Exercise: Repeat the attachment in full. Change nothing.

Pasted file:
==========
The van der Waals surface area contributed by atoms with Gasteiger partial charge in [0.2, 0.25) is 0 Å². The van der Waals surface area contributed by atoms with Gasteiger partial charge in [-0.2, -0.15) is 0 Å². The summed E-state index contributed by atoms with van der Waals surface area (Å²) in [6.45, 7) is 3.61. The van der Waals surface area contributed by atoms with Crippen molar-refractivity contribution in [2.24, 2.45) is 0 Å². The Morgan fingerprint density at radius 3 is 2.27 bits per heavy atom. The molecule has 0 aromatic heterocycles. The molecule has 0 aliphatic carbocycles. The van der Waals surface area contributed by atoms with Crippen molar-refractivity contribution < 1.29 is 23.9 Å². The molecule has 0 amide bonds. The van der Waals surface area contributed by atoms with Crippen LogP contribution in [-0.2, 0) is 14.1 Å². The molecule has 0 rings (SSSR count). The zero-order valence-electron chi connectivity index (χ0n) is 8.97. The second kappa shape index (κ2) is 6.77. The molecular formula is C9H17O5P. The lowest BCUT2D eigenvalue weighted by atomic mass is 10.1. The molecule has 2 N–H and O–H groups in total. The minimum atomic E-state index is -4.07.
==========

The van der Waals surface area contributed by atoms with Gasteiger partial charge in [0.2, 0.25) is 0 Å². The van der Waals surface area contributed by atoms with Gasteiger partial charge in [-0.2, -0.15) is 0 Å². The summed E-state index contributed by atoms with van der Waals surface area (Å²) in [6.45, 7) is 3.61. The van der Waals surface area contributed by atoms with Crippen molar-refractivity contribution in [2.24, 2.45) is 0 Å². The Morgan fingerprint density at radius 3 is 2.27 bits per heavy atom. The molecule has 0 aromatic heterocycles. The molecule has 0 aliphatic carbocycles. The van der Waals surface area contributed by atoms with Crippen molar-refractivity contribution < 1.29 is 23.9 Å². The molecule has 0 amide bonds. The van der Waals surface area contributed by atoms with Crippen LogP contribution in [-0.2, 0) is 14.1 Å². The molecule has 0 rings (SSSR count). The zero-order valence-electron chi connectivity index (χ0n) is 8.97. The second kappa shape index (κ2) is 6.77. The molecular formula is C9H17O5P. The lowest BCUT2D eigenvalue weighted by atomic mass is 10.1. The molecule has 2 N–H and O–H groups in total. The minimum atomic E-state index is -4.07.